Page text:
I'm 5 years out, I actually miss being bald;)...sometimes, thanks for the well wishes. Greatest hits? Almost a cop out! But, I'd do the same with Pink Floyd, Queen and Rush.

i liked being bald too. it's cool. love those bands too.

What's your favourite roller coaster to go on? Okay, top 3?

i love disney world. Space Mountain, Rockin roller coater, tower of terror, but SIX FLAGS Magic Mtn has some crazy ass coasters. they scare me and are incredible. love coasters.

I do!! "Freak" from season 6. Was that your directing debut?

yup. rad

Ya've already had an earthquake today! What more do you want? Two earthquakes...LOL

an earthquake on itunes for Back in the Day would be sweet. ;)

How log did it take to actually film the movie? Didn't you start back in 2011?

filmed in march of 2011 and shot for 20 days. indies take a long time to turn around.

I heard you really know and hang out with Dave Clark when you visit Evansville. Is he really as cool as everybody says? Do you really rub his bald head for luck before hitting home runs in Whiffle Tournaments? Back in the Day was literally the coolest Movie I have ever seen in my life.

if that's what he tells ya. haha. he's my BOY. love that guy. really helped on Back in the DAy and getting word out.

How awesome was the wig you had to wear in Bringing Down The House? I'd give it a 9/10.

terrible. hated it. brutal. that's what sucked. i had to wear wigs for that movie and sorority boys and this little short i did special. the wigs really take people out of it and they itch. but i couldn't turn em down. loved working with steven martin

Hi Michael, I just want to tell you that I love your role as Lex in Smallville I saw it just for you, I want to know if there is any chance that BITD comes to the movie theater in Guatemala City? Thank you, much love and hugs!!! Love you!!! greetings from Guatemala ;D, whenever you want I can be your guide when you come to this beatufil country ;)

i'll hold you to that. i hope BITD comes out there, but it will be awhile. don't they have itunes? all my hugs

Met you at a party back in 91 I think...I went to Reitz same years you were at Castle (nobody's perfect). I live in FL now but flew back to watch the premiere with a friend (both of us Smallville fans), wanted to just say fantastic piece of cinema, and ask you: Evansville's West side -- Great part of town or Greatest?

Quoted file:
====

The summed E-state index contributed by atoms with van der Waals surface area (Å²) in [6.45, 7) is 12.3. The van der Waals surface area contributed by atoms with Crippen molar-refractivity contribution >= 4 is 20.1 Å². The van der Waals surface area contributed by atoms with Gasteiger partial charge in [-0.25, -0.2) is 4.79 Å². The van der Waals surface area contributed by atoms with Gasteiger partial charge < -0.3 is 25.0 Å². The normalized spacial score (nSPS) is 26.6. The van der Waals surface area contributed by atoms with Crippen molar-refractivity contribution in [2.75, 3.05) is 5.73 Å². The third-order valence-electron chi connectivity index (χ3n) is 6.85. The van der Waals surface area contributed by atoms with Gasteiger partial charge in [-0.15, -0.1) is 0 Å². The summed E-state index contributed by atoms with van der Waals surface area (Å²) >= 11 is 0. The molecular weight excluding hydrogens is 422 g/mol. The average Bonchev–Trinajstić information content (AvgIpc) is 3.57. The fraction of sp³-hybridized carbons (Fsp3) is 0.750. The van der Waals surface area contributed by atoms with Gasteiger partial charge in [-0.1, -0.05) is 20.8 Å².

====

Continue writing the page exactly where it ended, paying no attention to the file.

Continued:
good sense of humor. i had a pal that went there. thanks for flying back. what a stud. pretty damn great

Hi Michael, How does your preparation for a character differ between live-action and animated projects?

i don't prepare for animation. i drink a diet coke and just read. haha. live action is tough. people see your face. you have to look decent.

Your singing voice is something...can't wait to hear you sing on Jason Manns album... How about Michael Rosenbaum's solo album...:)

i would be a rock star if i could really sing, but i like to play guitar and sing for fun. i'm okay sometimes. and i love jason mann. one of the best dudes out there.

When will you come to Brazil? We have amazing places for you to enjoy

i keep asking morena baccarin to take me there. i really would love to come out there.

Hey Michael, I met you a couple years ago at Dragon*Con. I was going to get your autograph, but you were selling them for $20 and I couldn't afford to get it (I was a poor college student.) You told your assistant that you knew me and gave me a free autograph. I just wanted to thank you for being awesome and making my experience enjoyable. Keep up the good work. If you ever come back to Dragon Con, I can finally give you the $20 I owe you haha

you owe me nothing. you're devotion as a fan is plenty. seriously. they make those rules, but i always find a way to break them with special cases. because i'm so special. :))))))

Ever plan on coming back to WKU to visit sometime? I promise we can have a blast hanging out at the top of PFT!

i want to film my next movie there. i even want to screen Back in the DAy there. could you get a huge crew to go see it if we play there?

Hello and thanks for doing this AMA! I really got a kick out of the film Sorority Boys. How did you get along with your 2 other co-stars? Did you guys get into any funny antics behind the scenes?

always got into trouble. i loved when we were in drag and crew guys from other movies saw us from afar...and they would stare. but when we got closer they looked like they were going to shit themselves. it was great. we were not pretty women. nothing like jared leto. and i love reuniting with harland williams for back in the day . he's my pal

you have kissed both Kristin Kreuk and my gf. you lucky basterd. does this make you my arch nemesis?

does it? haha

big fan of poolhall junkies! Do you still keep in touch with the Smallville cast?

totally. allison just tweeted the movie and so did kristen. lovely gals

Hey sunshine <3 I do love pepperoni! I love some meat....on my pizza! ;-) But I'm also one of those weirdos that puts pineapple on their pizza :-/ Judge me, I dare ya!

grody. :)))))

Were you ever on the Castle football field back in high school? Attend a game?

NO. i wasn't cool back then. that's why i wrote it in the movie Back in the Day. Movie magic. you can be cool when you make a movie. haha. i still go back and attend games.

Why did you leave Smallville?

my contract ended. and i wanted to go and make movies and have hair. haha

Favorite and least favorite high school teacher?

loved em all. mrs. rowe. mr. morrow. mr. raymond. all great peeps. mrs. skinner.... hola senorita.

We hit 400. wow. I love you all. Thanks so much. I'm out now to promote Back in the Day. If you had fun today, then maybe help a brother out. much thanks, Michael Rosenbaum (Your Lex Luthor)




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Re: Noticias de Michael

Notapor Shelby » Vie Feb 21, 2014 4:09 pm